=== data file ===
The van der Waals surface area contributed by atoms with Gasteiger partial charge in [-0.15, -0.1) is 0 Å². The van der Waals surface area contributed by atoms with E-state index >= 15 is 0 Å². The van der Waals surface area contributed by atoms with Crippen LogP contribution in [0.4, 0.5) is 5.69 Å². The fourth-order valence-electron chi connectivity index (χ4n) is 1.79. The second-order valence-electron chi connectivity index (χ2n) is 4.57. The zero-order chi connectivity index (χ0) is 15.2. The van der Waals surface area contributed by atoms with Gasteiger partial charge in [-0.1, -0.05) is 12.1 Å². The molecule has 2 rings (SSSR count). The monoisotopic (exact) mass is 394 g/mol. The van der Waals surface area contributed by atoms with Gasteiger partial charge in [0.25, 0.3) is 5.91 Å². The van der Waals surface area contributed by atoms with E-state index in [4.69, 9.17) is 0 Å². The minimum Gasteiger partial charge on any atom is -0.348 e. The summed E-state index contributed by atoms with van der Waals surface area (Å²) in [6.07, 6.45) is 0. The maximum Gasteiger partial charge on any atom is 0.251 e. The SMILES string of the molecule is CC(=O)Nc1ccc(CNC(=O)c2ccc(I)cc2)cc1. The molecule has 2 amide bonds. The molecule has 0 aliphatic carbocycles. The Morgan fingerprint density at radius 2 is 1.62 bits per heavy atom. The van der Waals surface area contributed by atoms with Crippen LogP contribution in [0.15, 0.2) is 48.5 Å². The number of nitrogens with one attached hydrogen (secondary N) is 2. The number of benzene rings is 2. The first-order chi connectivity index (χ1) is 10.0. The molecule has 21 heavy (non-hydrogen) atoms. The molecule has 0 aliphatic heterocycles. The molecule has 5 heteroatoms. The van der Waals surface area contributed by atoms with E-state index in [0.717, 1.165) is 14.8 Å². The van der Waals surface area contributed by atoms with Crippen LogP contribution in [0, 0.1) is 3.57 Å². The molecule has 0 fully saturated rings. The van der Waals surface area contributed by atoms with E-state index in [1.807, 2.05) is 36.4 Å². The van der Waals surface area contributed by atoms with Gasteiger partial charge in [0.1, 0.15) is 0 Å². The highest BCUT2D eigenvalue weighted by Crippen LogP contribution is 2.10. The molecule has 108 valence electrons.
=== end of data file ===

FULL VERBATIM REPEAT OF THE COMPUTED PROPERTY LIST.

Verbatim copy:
The van der Waals surface area contributed by atoms with Gasteiger partial charge in [-0.15, -0.1) is 0 Å². The van der Waals surface area contributed by atoms with E-state index >= 15 is 0 Å². The van der Waals surface area contributed by atoms with Crippen LogP contribution in [0.4, 0.5) is 5.69 Å². The fourth-order valence-electron chi connectivity index (χ4n) is 1.79. The second-order valence-electron chi connectivity index (χ2n) is 4.57. The zero-order chi connectivity index (χ0) is 15.2. The van der Waals surface area contributed by atoms with Gasteiger partial charge in [-0.1, -0.05) is 12.1 Å². The molecule has 2 rings (SSSR count). The monoisotopic (exact) mass is 394 g/mol. The van der Waals surface area contributed by atoms with Gasteiger partial charge in [0.25, 0.3) is 5.91 Å². The van der Waals surface area contributed by atoms with E-state index in [4.69, 9.17) is 0 Å². The minimum Gasteiger partial charge on any atom is -0.348 e. The summed E-state index contributed by atoms with van der Waals surface area (Å²) in [6.07, 6.45) is 0. The maximum Gasteiger partial charge on any atom is 0.251 e. The SMILES string of the molecule is CC(=O)Nc1ccc(CNC(=O)c2ccc(I)cc2)cc1. The molecule has 2 amide bonds. The molecule has 0 aliphatic carbocycles. The Morgan fingerprint density at radius 2 is 1.62 bits per heavy atom. The van der Waals surface area contributed by atoms with Crippen LogP contribution in [0.15, 0.2) is 48.5 Å². The number of nitrogens with one attached hydrogen (secondary N) is 2. The number of benzene rings is 2. The first-order chi connectivity index (χ1) is 10.0. The molecule has 21 heavy (non-hydrogen) atoms. The molecule has 0 aliphatic heterocycles. The molecule has 5 heteroatoms. The van der Waals surface area contributed by atoms with E-state index in [0.717, 1.165) is 14.8 Å². The van der Waals surface area contributed by atoms with Crippen LogP contribution in [0, 0.1) is 3.57 Å². The molecule has 0 fully saturated rings. The van der Waals surface area contributed by atoms with E-state index in [1.807, 2.05) is 36.4 Å². The van der Waals surface area contributed by atoms with Gasteiger partial charge in [0.1, 0.15) is 0 Å². The highest BCUT2D eigenvalue weighted by Crippen LogP contribution is 2.10. The molecule has 108 valence electrons.